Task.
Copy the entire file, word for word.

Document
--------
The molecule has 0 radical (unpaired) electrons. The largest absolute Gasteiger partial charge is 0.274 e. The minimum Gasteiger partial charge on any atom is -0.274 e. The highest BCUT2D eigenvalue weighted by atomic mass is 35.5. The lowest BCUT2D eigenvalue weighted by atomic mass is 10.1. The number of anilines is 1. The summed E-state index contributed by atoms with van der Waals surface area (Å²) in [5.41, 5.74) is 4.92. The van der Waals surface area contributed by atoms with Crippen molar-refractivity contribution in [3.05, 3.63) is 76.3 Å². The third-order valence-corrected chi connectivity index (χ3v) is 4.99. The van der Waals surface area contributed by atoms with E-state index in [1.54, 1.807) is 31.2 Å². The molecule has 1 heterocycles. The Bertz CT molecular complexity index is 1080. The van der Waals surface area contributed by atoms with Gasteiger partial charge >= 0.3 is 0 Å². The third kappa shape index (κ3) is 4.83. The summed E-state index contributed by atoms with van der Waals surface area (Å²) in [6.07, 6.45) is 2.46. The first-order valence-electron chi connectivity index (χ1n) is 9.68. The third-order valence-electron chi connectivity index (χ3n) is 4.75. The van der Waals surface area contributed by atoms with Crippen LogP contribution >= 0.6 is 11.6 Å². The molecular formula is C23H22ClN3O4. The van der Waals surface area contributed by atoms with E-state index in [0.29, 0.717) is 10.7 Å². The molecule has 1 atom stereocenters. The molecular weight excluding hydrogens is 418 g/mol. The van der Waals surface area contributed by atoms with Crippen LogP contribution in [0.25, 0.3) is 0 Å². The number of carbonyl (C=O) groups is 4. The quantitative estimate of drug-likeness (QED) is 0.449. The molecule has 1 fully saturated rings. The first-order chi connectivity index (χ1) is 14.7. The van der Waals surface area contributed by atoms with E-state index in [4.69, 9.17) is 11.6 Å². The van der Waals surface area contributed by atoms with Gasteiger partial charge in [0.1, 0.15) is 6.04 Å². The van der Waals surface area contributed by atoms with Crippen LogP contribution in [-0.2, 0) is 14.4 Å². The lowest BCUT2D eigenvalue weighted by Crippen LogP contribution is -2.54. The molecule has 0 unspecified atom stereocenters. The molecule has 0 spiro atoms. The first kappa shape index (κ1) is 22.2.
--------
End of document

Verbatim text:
The molecule has 0 radical (unpaired) electrons. The largest absolute Gasteiger partial charge is 0.274 e. The minimum Gasteiger partial charge on any atom is -0.274 e. The highest BCUT2D eigenvalue weighted by atomic mass is 35.5. The lowest BCUT2D eigenvalue weighted by atomic mass is 10.1. The number of anilines is 1. The summed E-state index contributed by atoms with van der Waals surface area (Å²) in [5.41, 5.74) is 4.92. The van der Waals surface area contributed by atoms with Crippen molar-refractivity contribution in [3.05, 3.63) is 76.3 Å². The third-order valence-corrected chi connectivity index (χ3v) is 4.99. The van der Waals surface area contributed by atoms with E-state index in [1.54, 1.807) is 31.2 Å². The molecule has 1 heterocycles. The Bertz CT molecular complexity index is 1080. The van der Waals surface area contributed by atoms with Gasteiger partial charge >= 0.3 is 0 Å². The third kappa shape index (κ3) is 4.83. The summed E-state index contributed by atoms with van der Waals surface area (Å²) in [6.07, 6.45) is 2.46. The first-order valence-electron chi connectivity index (χ1n) is 9.68. The third-order valence-electron chi connectivity index (χ3n) is 4.75. The van der Waals surface area contributed by atoms with Crippen LogP contribution >= 0.6 is 11.6 Å². The molecular formula is C23H22ClN3O4. The van der Waals surface area contributed by atoms with E-state index in [0.29, 0.717) is 10.7 Å². The molecule has 1 atom stereocenters. The molecular weight excluding hydrogens is 418 g/mol. The van der Waals surface area contributed by atoms with Crippen LogP contribution in [0.25, 0.3) is 0 Å². The number of carbonyl (C=O) groups is 4. The quantitative estimate of drug-likeness (QED) is 0.449. The molecule has 1 fully saturated rings. The first-order chi connectivity index (χ1) is 14.7. The van der Waals surface area contributed by atoms with E-state index in [4.69, 9.17) is 11.6 Å². The van der Waals surface area contributed by atoms with Gasteiger partial charge in [0.1, 0.15) is 6.04 Å². The van der Waals surface area contributed by atoms with Crippen LogP contribution in [-0.2, 0) is 14.4 Å². The lowest BCUT2D eigenvalue weighted by Crippen LogP contribution is -2.54. The molecule has 0 unspecified atom stereocenters. The molecule has 0 spiro atoms. The first kappa shape index (κ1) is 22.2.